Ethnicity as a determinant of ovarian reserve Differences in ovarian aging between Spanish and Indian women

Ovaries from Indian women seem to age at an earlier stage than those of Spanish women. We observed a 6-year difference between Indian and Spanish women.

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Authors

Carlos Iglesias, M.D., Manish Banker, M.D., Nalini Mahajan, M.D., Leyre Herrero, Ph.D., Marcos Meseguer, Ph.D., Juan Garcia-Velasco, M.D., Ph.D.

Volume 102, Issue 1, Pages 244–249

Abstract

Objective:

To investigate differences in ovarian reserve markers (antimüllerian hormone [AMH] and antral follicle count [AFC]) in Indian and Spanish women.

Design:

Cross-sectional study.

Setting:

In vitro fertilization (IVF) clinics.

Patient(s):

Infertile Spanish (n = 229) and Indian (n = 236) women who underwent controlled ovarian stimulation for IVF from January to October 2012.

Intervention(s):

None.

Main Outcome Measure(s):

Data on ovarian reserve markers and results after ovarian stimulation were collected.

Result(s):

The mean age of women undergoing their first or second IVF cycle was significantly higher in Spanish than in Indian women (37.5 ± 3.3 years vs. 31.5 ± 3.8 years). Despite this 6-year age gap, AFCs were similar (9.5 ± 4.7 vs. 9.9 ± 4.6), as were day 3 FSH levels (7.5 ± 4.5 IU/L vs. 6.9 ± 2.3 IU/L). AMH levels were slightly lower in Spanish women (1.6 ± 1.7 ng/mL vs. 2.5 ± 1.6 ng/mL). Multivariate regression analysis showed that being Indian decreased AFC by 2.3, such that AFC in Indian women was similar to that in Spanish women 6.3 years older (95% confidence interval 3.39–1.10).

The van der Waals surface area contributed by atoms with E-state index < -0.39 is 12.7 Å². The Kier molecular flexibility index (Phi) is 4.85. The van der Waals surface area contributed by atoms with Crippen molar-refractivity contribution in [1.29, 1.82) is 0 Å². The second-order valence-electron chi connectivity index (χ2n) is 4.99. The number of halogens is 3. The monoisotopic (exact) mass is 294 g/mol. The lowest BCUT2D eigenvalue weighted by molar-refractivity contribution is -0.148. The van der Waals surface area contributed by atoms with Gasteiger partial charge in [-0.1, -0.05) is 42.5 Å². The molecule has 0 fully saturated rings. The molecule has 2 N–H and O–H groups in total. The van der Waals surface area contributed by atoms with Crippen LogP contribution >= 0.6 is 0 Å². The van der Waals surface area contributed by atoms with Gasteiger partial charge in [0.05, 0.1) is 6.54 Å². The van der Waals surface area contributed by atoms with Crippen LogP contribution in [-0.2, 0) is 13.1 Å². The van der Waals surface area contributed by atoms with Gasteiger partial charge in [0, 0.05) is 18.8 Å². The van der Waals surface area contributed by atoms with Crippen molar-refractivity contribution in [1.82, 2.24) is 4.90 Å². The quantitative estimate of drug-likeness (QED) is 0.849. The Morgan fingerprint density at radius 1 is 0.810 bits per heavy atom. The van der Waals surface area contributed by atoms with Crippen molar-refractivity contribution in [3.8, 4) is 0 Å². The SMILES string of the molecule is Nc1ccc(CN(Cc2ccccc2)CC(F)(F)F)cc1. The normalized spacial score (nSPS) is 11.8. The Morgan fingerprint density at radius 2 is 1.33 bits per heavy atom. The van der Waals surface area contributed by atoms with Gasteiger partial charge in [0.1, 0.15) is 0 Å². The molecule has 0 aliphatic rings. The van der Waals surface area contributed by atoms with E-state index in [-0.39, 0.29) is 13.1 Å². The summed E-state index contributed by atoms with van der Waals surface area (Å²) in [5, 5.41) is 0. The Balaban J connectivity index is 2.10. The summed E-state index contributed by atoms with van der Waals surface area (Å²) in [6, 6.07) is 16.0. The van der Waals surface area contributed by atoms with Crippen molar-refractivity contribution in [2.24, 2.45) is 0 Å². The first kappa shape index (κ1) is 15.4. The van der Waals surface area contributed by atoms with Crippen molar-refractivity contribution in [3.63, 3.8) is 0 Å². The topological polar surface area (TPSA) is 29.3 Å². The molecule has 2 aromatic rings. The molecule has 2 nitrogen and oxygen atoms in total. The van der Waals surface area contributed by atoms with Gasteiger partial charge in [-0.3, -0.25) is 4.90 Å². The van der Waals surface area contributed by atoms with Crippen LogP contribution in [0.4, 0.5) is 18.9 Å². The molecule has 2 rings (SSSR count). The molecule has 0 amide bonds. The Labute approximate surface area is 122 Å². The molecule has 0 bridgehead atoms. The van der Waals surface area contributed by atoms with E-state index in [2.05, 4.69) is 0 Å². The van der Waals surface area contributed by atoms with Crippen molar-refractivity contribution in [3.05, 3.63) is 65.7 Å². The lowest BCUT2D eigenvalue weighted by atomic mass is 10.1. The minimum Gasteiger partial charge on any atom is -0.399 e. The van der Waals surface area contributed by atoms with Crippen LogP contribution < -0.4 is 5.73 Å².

Conclusion(s):

Similar ovarian reserve markers and ovarian response were observed in women with a 6-year age difference in favor of the Spanish, suggesting ethnic differences in ovarian aging. Further research is needed to understand whether these differences are genetically induced or are caused by other variables, such as nutrition. Our results may help clinicians to counsel infertile women when discussing assisted reproductive technology outcomes according to age and ethnic background.

Read the full text at: http://www.fertstert.org/article/S0015-0282(14)00305-7/fulltext


Fertility and Sterility

Editorial Office, American Society for Reproductive Medicine

Fertility and Sterility® is an international journal for obstetricians, gynecologists, reproductive endocrinologists, urologists, basic scientists and others who treat and investigate problems of infertility and human reproductive disorders. The journal publishes juried original scientific articles in clinical and laboratory research relevant to reproductive endocrinology, urology, andrology, physiology, immunology, genetics, contraception, and menopause. Fertility and Sterility® encourages and supports meaningful basic and clinical research, and facilitates and promotes excellence in professional education, in the field of reproductive medicine.

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